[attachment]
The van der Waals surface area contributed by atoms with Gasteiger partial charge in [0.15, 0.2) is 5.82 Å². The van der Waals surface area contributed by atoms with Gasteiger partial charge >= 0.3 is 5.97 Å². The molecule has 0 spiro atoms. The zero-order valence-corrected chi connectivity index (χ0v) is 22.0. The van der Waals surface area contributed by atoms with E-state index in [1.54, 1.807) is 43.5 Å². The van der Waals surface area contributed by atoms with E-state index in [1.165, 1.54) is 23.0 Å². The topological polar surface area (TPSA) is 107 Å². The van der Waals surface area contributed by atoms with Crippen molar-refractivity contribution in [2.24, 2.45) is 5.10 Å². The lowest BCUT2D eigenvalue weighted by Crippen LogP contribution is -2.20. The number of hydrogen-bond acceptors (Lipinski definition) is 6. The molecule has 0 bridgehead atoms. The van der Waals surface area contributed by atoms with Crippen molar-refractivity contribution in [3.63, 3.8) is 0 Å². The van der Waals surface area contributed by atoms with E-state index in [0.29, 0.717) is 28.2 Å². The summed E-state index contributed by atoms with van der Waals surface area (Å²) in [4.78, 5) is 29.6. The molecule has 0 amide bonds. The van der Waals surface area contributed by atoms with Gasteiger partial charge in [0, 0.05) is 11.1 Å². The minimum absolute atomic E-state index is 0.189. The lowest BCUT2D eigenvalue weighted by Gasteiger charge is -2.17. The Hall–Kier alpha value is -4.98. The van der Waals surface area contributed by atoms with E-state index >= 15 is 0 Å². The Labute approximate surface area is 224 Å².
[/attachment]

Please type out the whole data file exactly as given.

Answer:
The van der Waals surface area contributed by atoms with Gasteiger partial charge in [0.15, 0.2) is 5.82 Å². The van der Waals surface area contributed by atoms with Gasteiger partial charge >= 0.3 is 5.97 Å². The molecule has 0 spiro atoms. The zero-order valence-corrected chi connectivity index (χ0v) is 22.0. The van der Waals surface area contributed by atoms with E-state index in [1.54, 1.807) is 43.5 Å². The van der Waals surface area contributed by atoms with E-state index in [1.165, 1.54) is 23.0 Å². The topological polar surface area (TPSA) is 107 Å². The van der Waals surface area contributed by atoms with Crippen molar-refractivity contribution in [2.24, 2.45) is 5.10 Å². The lowest BCUT2D eigenvalue weighted by Crippen LogP contribution is -2.20. The number of hydrogen-bond acceptors (Lipinski definition) is 6. The molecule has 0 bridgehead atoms. The van der Waals surface area contributed by atoms with Crippen molar-refractivity contribution in [3.63, 3.8) is 0 Å². The van der Waals surface area contributed by atoms with E-state index in [0.29, 0.717) is 28.2 Å². The summed E-state index contributed by atoms with van der Waals surface area (Å²) in [4.78, 5) is 29.6. The molecule has 0 amide bonds. The van der Waals surface area contributed by atoms with Gasteiger partial charge in [0, 0.05) is 11.1 Å². The minimum absolute atomic E-state index is 0.189. The lowest BCUT2D eigenvalue weighted by Gasteiger charge is -2.17. The Hall–Kier alpha value is -4.98. The van der Waals surface area contributed by atoms with E-state index >= 15 is 0 Å². The Labute approximate surface area is 224 Å².